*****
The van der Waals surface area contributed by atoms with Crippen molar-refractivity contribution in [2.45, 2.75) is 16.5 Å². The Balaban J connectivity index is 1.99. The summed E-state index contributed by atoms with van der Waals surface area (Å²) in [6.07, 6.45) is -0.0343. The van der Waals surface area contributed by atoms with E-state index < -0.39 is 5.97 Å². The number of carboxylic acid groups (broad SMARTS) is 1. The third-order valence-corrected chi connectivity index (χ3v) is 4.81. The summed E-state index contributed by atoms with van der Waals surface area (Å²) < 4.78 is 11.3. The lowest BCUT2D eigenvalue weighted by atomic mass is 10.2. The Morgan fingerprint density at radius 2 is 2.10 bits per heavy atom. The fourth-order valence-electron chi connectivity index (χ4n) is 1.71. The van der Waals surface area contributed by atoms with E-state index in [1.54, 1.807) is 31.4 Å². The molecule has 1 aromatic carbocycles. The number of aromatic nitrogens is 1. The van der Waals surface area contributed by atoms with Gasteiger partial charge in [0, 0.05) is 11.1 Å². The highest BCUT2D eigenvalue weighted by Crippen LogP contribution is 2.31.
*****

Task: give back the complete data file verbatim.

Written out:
The van der Waals surface area contributed by atoms with Crippen molar-refractivity contribution in [2.45, 2.75) is 16.5 Å². The Balaban J connectivity index is 1.99. The summed E-state index contributed by atoms with van der Waals surface area (Å²) in [6.07, 6.45) is -0.0343. The van der Waals surface area contributed by atoms with E-state index < -0.39 is 5.97 Å². The number of carboxylic acid groups (broad SMARTS) is 1. The third-order valence-corrected chi connectivity index (χ3v) is 4.81. The summed E-state index contributed by atoms with van der Waals surface area (Å²) < 4.78 is 11.3. The lowest BCUT2D eigenvalue weighted by atomic mass is 10.2. The Morgan fingerprint density at radius 2 is 2.10 bits per heavy atom. The fourth-order valence-electron chi connectivity index (χ4n) is 1.71. The van der Waals surface area contributed by atoms with E-state index in [1.54, 1.807) is 31.4 Å². The molecule has 1 aromatic carbocycles. The number of aromatic nitrogens is 1. The van der Waals surface area contributed by atoms with Gasteiger partial charge in [0, 0.05) is 11.1 Å². The highest BCUT2D eigenvalue weighted by Crippen LogP contribution is 2.31.